Trademark ownership of Christmas phrases: Mariah Carey denied Queen of Christmas trademark

The United States Patent and Trademark Office (USPTO) rejected Mariah Carey’s trademark application for “Queen of Christmas”, as well as the terms “QOC” and “Princess Christmas” because her company did not respond to trademark opposition. The trademark would have allowed the star the legal right to stop others from using the title on music and merchandise. Christmas is one of the most desired words to trademark, as many companies would like to capitalize on this specific holiday to increase their sales. And although nobody can own “Christmas”, numerous businesses include the word in their trademarks.


Jan Buza

Mariah Carey's trademark applications

The singer first filed an application with the USPTO back in March 2021 to receive legal grounds to market herself as the "Queen of Christmas" and sell merchandise with the title. The trademark ownership would have given her the legal rights to stop others from using the seasoned title on music, merch, and other holiday and non-holiday-themed goods and services.

Mariah Carey became synonymous with Christmas after her holiday classic "All I Want For Christmas Is You" was first released in 1994. The song has been consistently popular despite the fact that after its initial release, it was not actually eligible to chart on the Billboard Hot 100 because it was not originally released as a commercial single. The song finally hit number one on the Hot 100 in December 2019, and in 2021 became the first holiday single to receive the Recording Industry Association of America's (RIAA) Diamond Award.

A Billboard report showed that in 2021, the song reached 200 million on-demand audio streams, 48,000 downloads, 52.5 million video streams, and 24 million programmed streams in the U.S. Combined, those plays and downloads generated $1.36 million for Carey and her label, Sony Music, Billboard estimates. That number, however, doesn't include royalties from covers, or any revenue made from her T.V. specials, which would further drive the numbers up. It then comes as no surprise that the singer would attempt to further capitalize on her reputation and association with the beloved holiday in the minds of consumers. A trademark application for 'All I Want For Christmas Is You' was filed by Lotion LLC in September 2019. The trademark is registered for use in a wide range of goods and services, including candles, video games, wrapping paper, Christmas cards, towels, garments, Christmas stockings, hot chocolate, wine, eggnog and more.

Mariah Carey's 'Queen of Christmas' trademark application has been criticized by other singers, such as Darlene Love and Elizabeth Chan, for an attempt to monetize on Christmas. Chan, who has released multiple Christmas tracks during her career, including an album titled Queen of Christmas (2021), filed a formal declaration of opposition against Carey's trademark claim. In November 2022, the U.S. Trademark Trial and Appeal Board ruled against Mariah Carey's application, as Carey's legal team did not file a response to Chan's objection by the fall deadline.

This is not the first attempt by celebrities to monopolize the winter holidays. As per trademark law, it is possible to trademark any holiday name if you use the name to sell or promote your goods or services. One of the most common tactics that celebrities and companies use to choose a trademark, a company logo or a name, is to centre their attention around a specific concept or recognizable word amongst consumers. Registration gives the owner the right to bring a trademark infringement claim against anyone who uses an identical or similar sign, in the course of trade, in connection with goods or services that are identical or similar to those for which the trademark is registered.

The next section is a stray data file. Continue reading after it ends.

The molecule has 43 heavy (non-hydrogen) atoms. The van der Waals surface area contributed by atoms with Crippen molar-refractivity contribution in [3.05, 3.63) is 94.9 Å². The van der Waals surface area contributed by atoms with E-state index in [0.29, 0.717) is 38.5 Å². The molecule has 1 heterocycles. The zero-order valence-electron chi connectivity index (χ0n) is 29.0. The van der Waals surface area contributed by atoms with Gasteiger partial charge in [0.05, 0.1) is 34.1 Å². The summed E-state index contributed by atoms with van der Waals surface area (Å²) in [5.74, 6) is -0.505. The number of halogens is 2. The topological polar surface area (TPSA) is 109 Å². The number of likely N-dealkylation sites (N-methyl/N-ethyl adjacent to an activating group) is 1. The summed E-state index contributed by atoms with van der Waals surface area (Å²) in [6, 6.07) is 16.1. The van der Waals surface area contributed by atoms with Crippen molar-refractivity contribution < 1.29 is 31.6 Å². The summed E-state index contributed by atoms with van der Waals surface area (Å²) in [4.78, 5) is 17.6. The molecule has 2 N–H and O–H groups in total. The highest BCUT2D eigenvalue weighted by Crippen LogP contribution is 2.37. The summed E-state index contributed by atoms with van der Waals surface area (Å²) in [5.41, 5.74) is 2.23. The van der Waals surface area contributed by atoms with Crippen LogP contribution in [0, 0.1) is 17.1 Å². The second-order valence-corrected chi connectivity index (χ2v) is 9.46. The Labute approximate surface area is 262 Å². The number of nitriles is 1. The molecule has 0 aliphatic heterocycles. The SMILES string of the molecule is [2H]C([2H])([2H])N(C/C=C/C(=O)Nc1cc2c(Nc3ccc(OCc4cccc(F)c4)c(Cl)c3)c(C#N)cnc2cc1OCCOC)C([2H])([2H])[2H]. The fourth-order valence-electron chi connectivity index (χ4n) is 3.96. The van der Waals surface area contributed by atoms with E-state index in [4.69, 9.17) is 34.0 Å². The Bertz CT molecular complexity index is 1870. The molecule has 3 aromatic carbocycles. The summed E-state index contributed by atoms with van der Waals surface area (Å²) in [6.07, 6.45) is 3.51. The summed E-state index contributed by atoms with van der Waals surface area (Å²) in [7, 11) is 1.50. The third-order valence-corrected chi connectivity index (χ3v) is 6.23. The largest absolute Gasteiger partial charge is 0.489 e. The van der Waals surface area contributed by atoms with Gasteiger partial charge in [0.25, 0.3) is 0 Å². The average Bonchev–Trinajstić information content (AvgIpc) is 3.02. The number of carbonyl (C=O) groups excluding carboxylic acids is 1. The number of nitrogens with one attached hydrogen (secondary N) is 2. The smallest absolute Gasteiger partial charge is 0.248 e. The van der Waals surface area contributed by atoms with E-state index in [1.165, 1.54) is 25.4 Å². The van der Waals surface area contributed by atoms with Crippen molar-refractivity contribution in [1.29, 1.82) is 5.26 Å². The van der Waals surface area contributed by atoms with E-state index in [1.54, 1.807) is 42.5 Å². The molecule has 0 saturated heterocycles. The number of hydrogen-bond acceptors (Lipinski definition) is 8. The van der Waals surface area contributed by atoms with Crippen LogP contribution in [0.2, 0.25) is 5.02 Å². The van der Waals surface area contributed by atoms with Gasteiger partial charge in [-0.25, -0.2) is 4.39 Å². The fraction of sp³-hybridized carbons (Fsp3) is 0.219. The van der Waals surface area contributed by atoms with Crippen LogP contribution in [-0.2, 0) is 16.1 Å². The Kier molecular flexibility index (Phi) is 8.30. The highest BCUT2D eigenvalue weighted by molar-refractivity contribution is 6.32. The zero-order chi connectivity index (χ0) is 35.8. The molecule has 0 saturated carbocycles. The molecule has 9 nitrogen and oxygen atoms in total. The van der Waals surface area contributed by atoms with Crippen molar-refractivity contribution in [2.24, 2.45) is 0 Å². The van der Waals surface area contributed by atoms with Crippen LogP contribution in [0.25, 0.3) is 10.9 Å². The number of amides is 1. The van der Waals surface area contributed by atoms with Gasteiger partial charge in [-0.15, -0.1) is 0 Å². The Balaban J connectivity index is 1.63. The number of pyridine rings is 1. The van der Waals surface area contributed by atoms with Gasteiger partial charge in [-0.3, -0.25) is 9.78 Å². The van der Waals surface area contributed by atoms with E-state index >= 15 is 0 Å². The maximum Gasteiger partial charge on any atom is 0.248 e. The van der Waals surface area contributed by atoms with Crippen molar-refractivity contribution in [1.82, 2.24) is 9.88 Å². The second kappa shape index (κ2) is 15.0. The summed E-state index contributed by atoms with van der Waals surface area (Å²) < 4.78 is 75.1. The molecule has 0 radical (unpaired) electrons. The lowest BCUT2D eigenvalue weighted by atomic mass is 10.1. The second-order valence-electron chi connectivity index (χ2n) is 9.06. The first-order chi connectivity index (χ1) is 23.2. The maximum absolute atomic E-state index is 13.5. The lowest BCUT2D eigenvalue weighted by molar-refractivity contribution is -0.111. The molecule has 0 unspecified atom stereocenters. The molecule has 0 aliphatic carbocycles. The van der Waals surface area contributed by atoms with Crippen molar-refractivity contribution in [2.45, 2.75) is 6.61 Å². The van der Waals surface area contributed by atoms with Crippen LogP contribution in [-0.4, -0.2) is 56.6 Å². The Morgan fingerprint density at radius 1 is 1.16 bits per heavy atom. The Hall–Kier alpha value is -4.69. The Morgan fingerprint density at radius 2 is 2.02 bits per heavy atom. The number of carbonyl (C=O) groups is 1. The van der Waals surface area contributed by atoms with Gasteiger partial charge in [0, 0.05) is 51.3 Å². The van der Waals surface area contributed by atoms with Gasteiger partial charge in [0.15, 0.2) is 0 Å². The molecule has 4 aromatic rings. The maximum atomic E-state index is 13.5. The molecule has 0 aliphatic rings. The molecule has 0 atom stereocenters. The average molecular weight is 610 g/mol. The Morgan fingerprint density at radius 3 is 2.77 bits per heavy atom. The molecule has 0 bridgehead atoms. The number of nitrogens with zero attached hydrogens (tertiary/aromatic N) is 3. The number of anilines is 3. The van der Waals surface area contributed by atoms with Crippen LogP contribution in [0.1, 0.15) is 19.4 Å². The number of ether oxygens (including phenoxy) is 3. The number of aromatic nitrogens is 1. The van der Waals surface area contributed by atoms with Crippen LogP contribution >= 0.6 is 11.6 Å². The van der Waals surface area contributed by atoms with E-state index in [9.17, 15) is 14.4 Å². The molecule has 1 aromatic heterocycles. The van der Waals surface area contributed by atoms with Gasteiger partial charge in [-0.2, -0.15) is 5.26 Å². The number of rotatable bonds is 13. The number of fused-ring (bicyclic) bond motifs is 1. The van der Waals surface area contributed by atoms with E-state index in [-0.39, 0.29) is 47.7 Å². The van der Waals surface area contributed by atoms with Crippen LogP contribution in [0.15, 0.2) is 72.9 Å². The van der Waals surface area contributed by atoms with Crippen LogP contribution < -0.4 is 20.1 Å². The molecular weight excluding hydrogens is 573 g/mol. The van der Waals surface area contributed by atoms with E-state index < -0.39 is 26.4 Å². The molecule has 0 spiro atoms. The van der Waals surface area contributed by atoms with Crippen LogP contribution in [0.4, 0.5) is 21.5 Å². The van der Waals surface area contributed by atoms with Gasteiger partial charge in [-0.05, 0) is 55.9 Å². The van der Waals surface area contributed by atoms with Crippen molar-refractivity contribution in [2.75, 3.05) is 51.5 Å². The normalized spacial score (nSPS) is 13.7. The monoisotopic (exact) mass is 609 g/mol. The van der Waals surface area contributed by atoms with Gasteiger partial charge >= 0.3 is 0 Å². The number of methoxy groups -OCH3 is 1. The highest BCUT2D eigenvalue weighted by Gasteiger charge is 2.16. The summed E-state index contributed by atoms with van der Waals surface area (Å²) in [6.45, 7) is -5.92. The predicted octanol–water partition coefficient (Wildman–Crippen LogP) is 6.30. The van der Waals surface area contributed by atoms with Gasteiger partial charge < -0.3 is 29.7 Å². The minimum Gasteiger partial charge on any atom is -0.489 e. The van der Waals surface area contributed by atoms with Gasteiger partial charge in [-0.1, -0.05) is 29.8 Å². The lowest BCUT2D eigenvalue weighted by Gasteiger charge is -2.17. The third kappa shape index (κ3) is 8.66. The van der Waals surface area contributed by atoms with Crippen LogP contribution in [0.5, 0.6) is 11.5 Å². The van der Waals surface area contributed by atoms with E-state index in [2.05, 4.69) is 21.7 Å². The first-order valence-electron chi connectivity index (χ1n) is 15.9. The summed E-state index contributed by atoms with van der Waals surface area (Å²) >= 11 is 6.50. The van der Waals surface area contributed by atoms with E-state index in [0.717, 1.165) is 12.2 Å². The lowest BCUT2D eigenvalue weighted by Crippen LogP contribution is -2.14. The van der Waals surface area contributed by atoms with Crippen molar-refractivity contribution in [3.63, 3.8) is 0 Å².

Other Christmas Trademarks

Merry Christmas

There are currently a number of live trademark applications and registrations listed in the USPTO register using the term “Merry Christmas”. Some of them include 

  • Registration No. 4077131 by Hidden Wineries, for the term MERRY CHRISTMAS in Class 33: Fruit wine; grape wine; natural sparkling wines; sparkling fruit wine; sparkling grape wine; sparkling wines; sweet wines; white wine; wine; wines; wines and sparkling wines. 

  • Registration No. 1790526 by OWA Inc., in Class 28: Christmas tree ornaments and decorations.

Other companies can still apply to register the ‘Merry Christmas’ trademark for their goods and services, but their trademark has to attain the required level of distinctiveness in Nice classes, proving that there are no similar trademarks registered.

Santa Claus

Santa Claus, or Father Christmas, is one of the ubiquitous symbols of Christmas, with the character dating back to the 17th century, and the original figure of Saint Nicholas dating back to around 280 A.D. However, this hasn’t stopped businesses from trademarking the name for their products and services. The USPTO currently has over 50 live trademarks, which include the words ‘Santa Claus’ and ‘Father Christmas’. Some examples are:

  • Registration No. 6616989 by CENTENNIAL MEDIA LLC, in Class 16: Magazines in the field of Christmas-related content, holiday traditions, and legendary figures.

  • Registration No. 5673045 by VALLE REDONDO, in Class 33: alcoholic beverages, excluding beer.

Registering phrases associated with traditional holidays such as Christmas is a complicated endeavour that is likely to face opposition from other trademark owners. However, incorporating festive phrases in trademarks can significantly raise their distinctiveness and chances of successful application. Professional trademark attorneys can help you navigate the trademark registration process that will ensure full-scope protection in your industry. Schedule a free consultation today to find out more.

Jan Buza
Jan Buza

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